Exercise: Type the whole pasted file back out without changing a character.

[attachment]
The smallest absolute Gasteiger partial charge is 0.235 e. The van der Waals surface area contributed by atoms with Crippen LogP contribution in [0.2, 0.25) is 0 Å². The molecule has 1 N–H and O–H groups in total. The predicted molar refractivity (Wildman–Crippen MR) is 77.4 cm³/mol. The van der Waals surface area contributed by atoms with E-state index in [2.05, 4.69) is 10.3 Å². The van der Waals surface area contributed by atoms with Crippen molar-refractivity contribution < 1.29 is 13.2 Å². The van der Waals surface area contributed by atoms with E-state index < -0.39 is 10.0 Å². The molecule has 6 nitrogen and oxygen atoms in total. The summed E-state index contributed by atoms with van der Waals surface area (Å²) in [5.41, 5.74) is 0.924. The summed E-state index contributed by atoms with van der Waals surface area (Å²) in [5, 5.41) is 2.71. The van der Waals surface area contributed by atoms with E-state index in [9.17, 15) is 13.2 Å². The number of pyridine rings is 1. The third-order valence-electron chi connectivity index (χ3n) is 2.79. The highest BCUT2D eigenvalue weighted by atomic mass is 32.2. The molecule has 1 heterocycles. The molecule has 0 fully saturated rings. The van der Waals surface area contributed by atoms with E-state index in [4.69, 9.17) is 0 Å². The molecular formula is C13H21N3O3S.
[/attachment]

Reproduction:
The smallest absolute Gasteiger partial charge is 0.235 e. The van der Waals surface area contributed by atoms with Crippen LogP contribution in [0.2, 0.25) is 0 Å². The molecule has 1 N–H and O–H groups in total. The predicted molar refractivity (Wildman–Crippen MR) is 77.4 cm³/mol. The van der Waals surface area contributed by atoms with E-state index in [2.05, 4.69) is 10.3 Å². The van der Waals surface area contributed by atoms with Crippen molar-refractivity contribution < 1.29 is 13.2 Å². The van der Waals surface area contributed by atoms with E-state index < -0.39 is 10.0 Å². The molecule has 6 nitrogen and oxygen atoms in total. The summed E-state index contributed by atoms with van der Waals surface area (Å²) in [5.41, 5.74) is 0.924. The summed E-state index contributed by atoms with van der Waals surface area (Å²) in [5, 5.41) is 2.71. The van der Waals surface area contributed by atoms with E-state index in [9.17, 15) is 13.2 Å². The number of pyridine rings is 1. The third-order valence-electron chi connectivity index (χ3n) is 2.79. The highest BCUT2D eigenvalue weighted by atomic mass is 32.2. The molecule has 1 heterocycles. The molecule has 0 fully saturated rings. The van der Waals surface area contributed by atoms with E-state index in [4.69, 9.17) is 0 Å². The molecular formula is C13H21N3O3S.